Category Archive: PHLF News
Over the years, PHLF has been fortunate to have many volunteer interns. This winter, we welcomed two more: Margaux Wilson, from the Indiana University of Pennsylvania, who finished her internship in January; and Karlena Calabro, also from IUP, who will be helping out at PHLF until early spring.
Over my winter break I decided to apply for a volunteer internship at Pittsburgh History & Landmarks Foundation. Among the many activities I helped out with during my internship, I participated in a staff walking tour of Downtown Pittsburgh in late December. During this tour, I realized that by not “looking up” I was missing out on the beauty of Pittsburgh. When I looked up at the different buildings, I finally got to see the amazing details of places I thought I was familiar with! For example, in Market Square, I never realized how intricate and decorative the human-scale buildings are, even though I have been in Market Square before. Along Fourth Avenue’s Historic District, I never stopped to look up before; if I had, I would have seen the small details that make the buildings feel so impressive!
At first, I was nervous that I would not find anything interesting during my walk, but I was wrong. This tour allowed me to see a different side of my city and explore it from a new perspective. Now when I walk around Pittsburgh––or any other city––I start looking up at the buildings and admiring the architecture.
–Margaux Wilson, IUP, majoring in Art history (minoring in Asian Studies).
Interning with PHLF has been an insightful and exciting experience. I was given the chance to examine artifacts from Pittsburgh’s past and help set up educational tours/programs for Pittsburgh students. I have worked in archival studies and even examined hand written letters from 1863!
At PHLF, the history of Pittsburgh comes alive and is totally accessible. It makes me feel more in touch and knowledgeable about the city and people around me. I am very happy with my internship so far.
– Karlena Calabro, IUP, majoring in Anthropology (concentrating in archaeology).
Below is a gallery of photographs taken by our winter intern Margaux Wilson during her walking tour of Downtown Pittsburgh.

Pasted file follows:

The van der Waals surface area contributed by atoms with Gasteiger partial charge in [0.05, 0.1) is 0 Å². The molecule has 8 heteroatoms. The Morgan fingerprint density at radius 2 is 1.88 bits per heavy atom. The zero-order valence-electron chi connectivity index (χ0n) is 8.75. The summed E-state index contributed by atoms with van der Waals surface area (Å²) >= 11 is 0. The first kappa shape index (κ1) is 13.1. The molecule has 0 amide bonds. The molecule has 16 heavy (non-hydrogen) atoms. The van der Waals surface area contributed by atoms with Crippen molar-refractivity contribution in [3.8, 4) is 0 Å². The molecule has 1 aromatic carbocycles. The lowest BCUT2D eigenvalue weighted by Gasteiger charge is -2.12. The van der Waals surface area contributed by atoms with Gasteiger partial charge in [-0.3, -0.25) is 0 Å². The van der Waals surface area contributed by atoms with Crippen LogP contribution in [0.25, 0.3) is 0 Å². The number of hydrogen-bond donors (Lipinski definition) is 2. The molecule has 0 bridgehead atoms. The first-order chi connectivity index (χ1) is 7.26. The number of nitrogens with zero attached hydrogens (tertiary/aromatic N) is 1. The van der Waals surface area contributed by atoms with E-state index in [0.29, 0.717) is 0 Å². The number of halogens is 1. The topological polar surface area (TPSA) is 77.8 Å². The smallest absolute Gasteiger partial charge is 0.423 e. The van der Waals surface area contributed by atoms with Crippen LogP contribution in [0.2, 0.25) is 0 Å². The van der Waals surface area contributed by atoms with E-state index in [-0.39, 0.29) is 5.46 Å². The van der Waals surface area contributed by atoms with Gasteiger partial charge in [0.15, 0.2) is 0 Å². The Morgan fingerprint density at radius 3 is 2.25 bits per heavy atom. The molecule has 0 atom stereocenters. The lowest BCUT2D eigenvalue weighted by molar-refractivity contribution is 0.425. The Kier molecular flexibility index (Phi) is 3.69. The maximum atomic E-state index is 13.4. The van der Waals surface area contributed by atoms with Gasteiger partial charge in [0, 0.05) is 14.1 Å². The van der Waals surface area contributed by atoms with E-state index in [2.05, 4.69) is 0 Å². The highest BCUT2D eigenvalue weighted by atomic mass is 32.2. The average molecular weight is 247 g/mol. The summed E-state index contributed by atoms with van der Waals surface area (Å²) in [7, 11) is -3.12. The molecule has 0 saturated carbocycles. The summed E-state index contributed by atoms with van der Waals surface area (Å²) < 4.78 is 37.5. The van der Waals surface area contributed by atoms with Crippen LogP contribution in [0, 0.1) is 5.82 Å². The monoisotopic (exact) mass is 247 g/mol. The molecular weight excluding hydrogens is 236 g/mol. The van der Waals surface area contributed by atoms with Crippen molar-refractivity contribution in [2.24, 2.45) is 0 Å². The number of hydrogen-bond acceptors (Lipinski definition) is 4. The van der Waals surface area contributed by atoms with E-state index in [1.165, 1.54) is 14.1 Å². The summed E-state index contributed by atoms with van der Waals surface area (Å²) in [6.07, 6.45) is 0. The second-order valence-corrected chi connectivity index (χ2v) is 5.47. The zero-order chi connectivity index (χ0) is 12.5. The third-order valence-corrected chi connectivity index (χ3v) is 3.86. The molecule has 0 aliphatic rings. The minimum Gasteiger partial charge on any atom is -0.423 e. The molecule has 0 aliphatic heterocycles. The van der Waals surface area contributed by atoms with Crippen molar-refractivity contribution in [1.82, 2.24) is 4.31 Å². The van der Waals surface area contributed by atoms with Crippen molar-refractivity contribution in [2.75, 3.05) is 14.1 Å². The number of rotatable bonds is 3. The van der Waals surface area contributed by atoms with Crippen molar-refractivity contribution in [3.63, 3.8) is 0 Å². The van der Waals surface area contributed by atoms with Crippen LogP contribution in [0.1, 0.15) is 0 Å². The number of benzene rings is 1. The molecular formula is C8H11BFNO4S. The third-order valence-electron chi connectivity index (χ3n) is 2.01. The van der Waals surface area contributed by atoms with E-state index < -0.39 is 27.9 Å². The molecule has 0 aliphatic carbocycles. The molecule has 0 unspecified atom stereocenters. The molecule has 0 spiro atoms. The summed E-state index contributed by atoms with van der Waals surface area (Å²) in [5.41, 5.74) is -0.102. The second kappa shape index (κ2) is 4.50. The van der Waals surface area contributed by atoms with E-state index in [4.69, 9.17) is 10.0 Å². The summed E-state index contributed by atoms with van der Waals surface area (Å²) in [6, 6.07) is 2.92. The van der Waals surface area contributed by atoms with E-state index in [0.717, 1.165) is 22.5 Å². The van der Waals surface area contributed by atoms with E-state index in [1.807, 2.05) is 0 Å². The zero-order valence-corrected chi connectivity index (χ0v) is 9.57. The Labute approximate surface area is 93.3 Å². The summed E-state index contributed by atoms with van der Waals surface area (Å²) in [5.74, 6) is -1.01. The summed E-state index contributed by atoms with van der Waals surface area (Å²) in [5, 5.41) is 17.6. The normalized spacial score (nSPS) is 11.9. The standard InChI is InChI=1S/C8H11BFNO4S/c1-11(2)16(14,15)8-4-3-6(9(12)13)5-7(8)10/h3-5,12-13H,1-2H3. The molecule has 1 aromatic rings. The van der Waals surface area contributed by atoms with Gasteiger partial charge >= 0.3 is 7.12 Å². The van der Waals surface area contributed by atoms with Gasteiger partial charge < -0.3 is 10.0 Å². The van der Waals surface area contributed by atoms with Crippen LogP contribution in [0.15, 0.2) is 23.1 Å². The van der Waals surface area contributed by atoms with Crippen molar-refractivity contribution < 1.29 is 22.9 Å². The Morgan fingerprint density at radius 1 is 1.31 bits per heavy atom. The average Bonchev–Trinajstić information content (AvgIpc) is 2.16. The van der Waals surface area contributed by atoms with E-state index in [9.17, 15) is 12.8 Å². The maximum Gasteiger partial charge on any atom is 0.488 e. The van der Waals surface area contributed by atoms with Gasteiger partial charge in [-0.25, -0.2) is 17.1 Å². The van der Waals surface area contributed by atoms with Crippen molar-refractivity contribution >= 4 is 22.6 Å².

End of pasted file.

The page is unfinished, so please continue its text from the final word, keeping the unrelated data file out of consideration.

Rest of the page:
For the twenty-second year, thanks to funding support from PHLF’s Brashear Family Donor Advised Fund, the McSwigan Family Foundation Fund of The Pittsburgh Foundation, Dollar Bank Foundation, and others, PHLF is offering a scholarship program for high-achieving, community-minded, high-school seniors in Allegheny County who will be attending college or university in the fall of 2020. “The students selected by our committee already feel connected to the city and its history and will hopefully continue to serve the region as leaders in promoting PHLF’s values,” said David Brashear, a PHLF trustee and the program founder.
“I know now that […] I will be able to achieve my dream of becoming an architect and one day, hope to allow my creations to be a new part of history in my hometown of Pittsburgh.” This essay from a Landmarks Scholarship recipient in 1999 demonstrates the powerful impact our scholarship program can have. Each applicant is asked to describe in an essay a place in Allegheny County that is especially important to him/her; these essays show how our scholarship has helped future preservationists, architects, designers, and planners actualize their career dreams and remain connected to the Pittsburgh region.
Since 1999, PHLF has awarded scholarships to 76 high school seniors who care deeply about the Pittsburgh region. The scholarship award of $6,000, payable over four years to the recipient’s college or university, is for book and tuition expenses only. In addition, PHLF has awarded Honorable Mentions (a one-time gift of $250) to 14 students since 2016. Thirty-five of these 90 recipients attended Pittsburgh Public High Schools and 55 attended other schools within Allegheny County. The application deadline is April 21, 2020. Download an application HERE or click here to learn more about the eligibility requirements and criteria.
This February, our fourteenth year of place-based education programs with twelve Pittsburgh Public Schools continues, with four Pittsburgh Public Schools participating in PHLF’s Poetry & Art tour on the campus of Carnegie Mellon University. We will also share our Portable Pittsburgh Artifact Kit with PPS Roosevelt and Dilworth students.
PHLF is able to offer these field trips and in-school activities for the Pittsburgh Public Schools through the Pennsylvania Department of Community and Economic Development’s Educational Improvement Tax Credit (EITC) program. This year, Dollar Bank donated $5,000 to support this program, in addition to corporate sponsors from 2019:
- First National Bank of Pennsylvania,
- Frank B. Fuhrer Wholesale Company,
- Hefren-Tillotson, Inc.,
- Maher Duessel, CPA,
- PNC Bank,
- The Buncher Company, and
This program also receives foundation support from:
- The Eat’n Park Hospitality Group Fund of The Pittsburgh Foundation, and
- The McSwigan Family Foundation Fund of The Pittsburgh Foundation.
The students involved in “Building Pride, Building Character” tours and enrichment activities have a chance to know their city better, and through knowing, to care about it more.
During Poetry & Art, students tour CMU’s campus, drawing inspiration from architectural details and using them to jumpstart their own creative work. After exploring the campus, students create original poetry compositions as well as charcoal artwork.